During Sunday's 6-4 win over the Blue Jays, Carrasco labored when he got into the fourth and fifth innings -- and Cleveland needed a comeback in order to claim the victory. Prior to the mid-game meltdown, the right-hander opened his outing with three perfect innings.
"That's why we are trying to be as patient as possible, because that is there," Francona said. "The easiest thing to do is give up. If there's a day when we think he can help us more in the bullpen, we would do that. It's probably like that with any pitcher. But, right now, we'd like to see him try to extend those first three innings."
The 27-year-old Carrasco was sharp as a reliever last season, turning in a 1.32 ERA in his eight appearances (13 2/3 innings). As a starter, his troubles have been prolonged. Carrasco has gone 0-11 with an 8.28 ERA (73 earned runs in 79 2/3 innings) and a 1.98 WHIP in 16 starts since last winning a game as a starter for Cleveland on June 29, 2011.
It is fair to note that Carrasco missed all of 2012 after undergoing Tommy John surgery, so some of the right-hander's struggles late in '11 and in '13 as a starter might relate to the injury and subsequent comeback. This year, however, he is healthy and has opened with an 0-2 record and 7.31 ERA in 16 innings.
In the first three innings of his three outings, batters have posted a .257 average and .754 OPS against Carrasco. Those numbers spike to a .357 average and .863 OPS in between the fourth and sixth innings. That trend holds true for Carrasco's career, too. He has allowed a .276 average and .785 OPS in the first three innings, compared to a .338 average and .921 OPS between the fourth and sixth frames.
Francona said Sunday's outing was not a make-or-break start for Carrasco. The same goes for the next time the right-hander toes the rubber.
"To be honest with you, I don't think we would ever do that," Francona said. "If we ever made a change with somebody -- anybody -- it would never come down to one start or one at-bat. That would make no sense to me. I do think there's times when you have to make a change because of a start, or a bullpen appearance or an injury, but I don't think we would ever make a decision based on a start.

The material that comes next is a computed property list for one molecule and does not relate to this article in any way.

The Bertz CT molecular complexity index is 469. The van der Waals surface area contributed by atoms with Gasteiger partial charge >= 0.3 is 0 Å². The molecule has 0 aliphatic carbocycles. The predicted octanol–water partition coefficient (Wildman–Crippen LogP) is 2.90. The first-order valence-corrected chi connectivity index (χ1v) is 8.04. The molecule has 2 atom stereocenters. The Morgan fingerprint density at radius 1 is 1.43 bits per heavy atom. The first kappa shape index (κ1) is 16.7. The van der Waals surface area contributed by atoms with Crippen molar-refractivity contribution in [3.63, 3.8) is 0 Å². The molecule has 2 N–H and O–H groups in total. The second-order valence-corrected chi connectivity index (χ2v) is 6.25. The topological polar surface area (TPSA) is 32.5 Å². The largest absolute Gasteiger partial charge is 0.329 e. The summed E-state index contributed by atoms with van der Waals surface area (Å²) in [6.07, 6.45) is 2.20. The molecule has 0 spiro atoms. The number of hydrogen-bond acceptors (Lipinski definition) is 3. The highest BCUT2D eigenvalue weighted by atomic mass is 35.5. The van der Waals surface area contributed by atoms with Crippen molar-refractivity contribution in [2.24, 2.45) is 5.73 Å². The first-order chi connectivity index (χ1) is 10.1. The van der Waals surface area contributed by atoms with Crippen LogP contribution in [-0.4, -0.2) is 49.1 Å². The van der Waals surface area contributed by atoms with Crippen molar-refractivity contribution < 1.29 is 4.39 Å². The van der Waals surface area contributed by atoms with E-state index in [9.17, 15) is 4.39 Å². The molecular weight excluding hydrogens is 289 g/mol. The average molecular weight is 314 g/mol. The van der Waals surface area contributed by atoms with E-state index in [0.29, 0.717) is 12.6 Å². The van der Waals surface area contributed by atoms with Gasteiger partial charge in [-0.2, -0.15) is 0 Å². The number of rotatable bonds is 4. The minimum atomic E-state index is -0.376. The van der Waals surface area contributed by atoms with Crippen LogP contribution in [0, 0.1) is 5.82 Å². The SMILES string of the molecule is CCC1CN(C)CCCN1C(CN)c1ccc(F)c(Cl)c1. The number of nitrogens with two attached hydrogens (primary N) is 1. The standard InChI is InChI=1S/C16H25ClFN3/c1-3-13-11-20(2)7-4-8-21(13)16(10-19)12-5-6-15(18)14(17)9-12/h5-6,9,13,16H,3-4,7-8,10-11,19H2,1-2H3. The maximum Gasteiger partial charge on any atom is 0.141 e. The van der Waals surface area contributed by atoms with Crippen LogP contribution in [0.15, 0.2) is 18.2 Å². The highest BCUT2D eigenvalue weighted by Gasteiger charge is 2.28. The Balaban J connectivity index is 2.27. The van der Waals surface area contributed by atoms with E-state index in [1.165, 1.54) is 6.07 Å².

"Too much is riding -- and too many innings and too many at-bats -- to put it on [one game]. That's why we didn't have like a pitch-off in Spring Training. That's why we meet all the time and talk, so we know how we feel."
Indians' prospect Ramirez powers Columbus
CLEVELAND -- Second baseman Jose Ramirez is better known for his speed than his power. A season ago, he led the Eastern League with 38 stolen bases and often served as a pinch-runner during his stint in the Major Leagues.
But Ramirez showed he has some pop in his bat on Monday night. The Indians' No. 8 prospect, according to MLB.com, hit two home runs and helped Triple-A Columbus earn a 6-4 victory against Toledo. It was the first multi-homer game of his career.
Ramirez finished 4-for-5 with a stolen base and three RBIs. He is on a seven-game hitting streak and is hitting .333 with five stolen bases in 16 games this season. Ramirez has shown no ill-effects from the offseason thumb surgery that kept him sidelined at the start of Spring Training.
Two other members of MLB.com's Indians prospects list played key roles in Monday's win. First baseman Jesus Aguilar (No. 19) went 2-for-3 with a walk and home run, his fifth of the season. Right fielder Carlos Moncrief (No. 10) added two more hits and scored a run.
Quote to note
"We are probably a little more aggressive [defensive] shifting than we have been in the past. I think that's probably because there's more information out there now and, any time you do something on the field as a manager, you don't want to guess. That's why I laugh where somebody says [they went by] their gut. To me, the gut is making a decision knowing the information. That's a heck of a lot better way to make a decision, in my opinion."
-- Indians manager Terry Francona
• Indians outfielder Michael Brantley entered Monday's game batting .284 with a team-high three home runs and 16 RBIs. Brantley was hitting .318 with runners in scoring position and ranked sixth in the Majors with a rate of one RBI per 4.19 at-bats.
"He has one of the most comfortable looking setups I've ever seen," Francona said. "He just bounces that bat on his shoulder and he gets himself into such a good hitting position so often. He's made a lot of hard outs, too, in this period. And I don't think it's a fluke. He gives himself a chance every at-bat."
• Entering Monday, Brantley and fellow Tribe outfielder David Murphy had combined for 12 of the 17 RBIs the club had collected over its past six games. The duo accounted for 18 of the Indians' 29 RBIs over the past seven games. Murphy headed into Monday ranked third in the Majors with a rate of one RBI per 3.47 at-bats.
• The Indians entered Monday as one of only four Major League teams (joining the Reds, Rockies and Padres) without at least one extra-inning game this season. Across the big leagues, there had been 29 extra-inning games so far this season.
• Indians lefty Josh Outman warmed up to the song "Let It Go" from the animated Disney movie "Frozen" during the sixth inning of Sunday's game against the Blue Jays. Outman said he is using the song right now because his 3-year-old daughter loves the movie.
Jordan Bastian is a reporter for MLB.com. Read his blog, Major League Bastian, and follow him on Twitter @MLBastian. Teddy Cahill is a reporter for MLB.com. Follow him on Twitter at @tedcahill. This story was not subject to the approval of Major League Baseball or its clubs.